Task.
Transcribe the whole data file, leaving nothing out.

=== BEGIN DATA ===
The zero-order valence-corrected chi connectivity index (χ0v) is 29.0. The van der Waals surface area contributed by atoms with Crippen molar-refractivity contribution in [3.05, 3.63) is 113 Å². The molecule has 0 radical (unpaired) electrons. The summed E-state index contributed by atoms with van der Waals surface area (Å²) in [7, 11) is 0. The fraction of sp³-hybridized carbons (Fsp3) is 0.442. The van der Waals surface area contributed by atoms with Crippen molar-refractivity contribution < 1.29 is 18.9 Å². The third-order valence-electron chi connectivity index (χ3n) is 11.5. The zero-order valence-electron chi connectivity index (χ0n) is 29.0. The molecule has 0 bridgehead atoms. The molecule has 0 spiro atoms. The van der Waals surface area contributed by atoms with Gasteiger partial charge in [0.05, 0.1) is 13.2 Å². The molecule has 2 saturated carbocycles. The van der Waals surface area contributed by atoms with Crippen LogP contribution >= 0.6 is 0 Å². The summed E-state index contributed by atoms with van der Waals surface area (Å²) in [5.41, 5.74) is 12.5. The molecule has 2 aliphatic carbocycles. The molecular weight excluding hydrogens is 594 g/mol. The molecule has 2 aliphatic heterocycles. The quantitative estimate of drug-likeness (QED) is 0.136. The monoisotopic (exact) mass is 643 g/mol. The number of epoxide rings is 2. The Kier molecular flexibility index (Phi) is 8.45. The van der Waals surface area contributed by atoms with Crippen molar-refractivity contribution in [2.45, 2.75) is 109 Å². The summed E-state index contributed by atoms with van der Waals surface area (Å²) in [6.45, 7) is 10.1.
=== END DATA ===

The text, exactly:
The zero-order valence-corrected chi connectivity index (χ0v) is 29.0. The van der Waals surface area contributed by atoms with Crippen molar-refractivity contribution in [3.05, 3.63) is 113 Å². The molecule has 0 radical (unpaired) electrons. The summed E-state index contributed by atoms with van der Waals surface area (Å²) in [7, 11) is 0. The fraction of sp³-hybridized carbons (Fsp3) is 0.442. The van der Waals surface area contributed by atoms with Crippen molar-refractivity contribution < 1.29 is 18.9 Å². The third-order valence-electron chi connectivity index (χ3n) is 11.5. The zero-order valence-electron chi connectivity index (χ0n) is 29.0. The molecule has 0 bridgehead atoms. The molecule has 0 spiro atoms. The van der Waals surface area contributed by atoms with Gasteiger partial charge in [0.05, 0.1) is 13.2 Å². The molecule has 2 saturated carbocycles. The van der Waals surface area contributed by atoms with Crippen LogP contribution >= 0.6 is 0 Å². The summed E-state index contributed by atoms with van der Waals surface area (Å²) in [5.41, 5.74) is 12.5. The molecule has 2 aliphatic carbocycles. The molecular weight excluding hydrogens is 594 g/mol. The molecule has 2 aliphatic heterocycles. The quantitative estimate of drug-likeness (QED) is 0.136. The monoisotopic (exact) mass is 643 g/mol. The number of epoxide rings is 2. The Kier molecular flexibility index (Phi) is 8.45. The van der Waals surface area contributed by atoms with Crippen molar-refractivity contribution in [2.45, 2.75) is 109 Å². The summed E-state index contributed by atoms with van der Waals surface area (Å²) in [6.45, 7) is 10.1.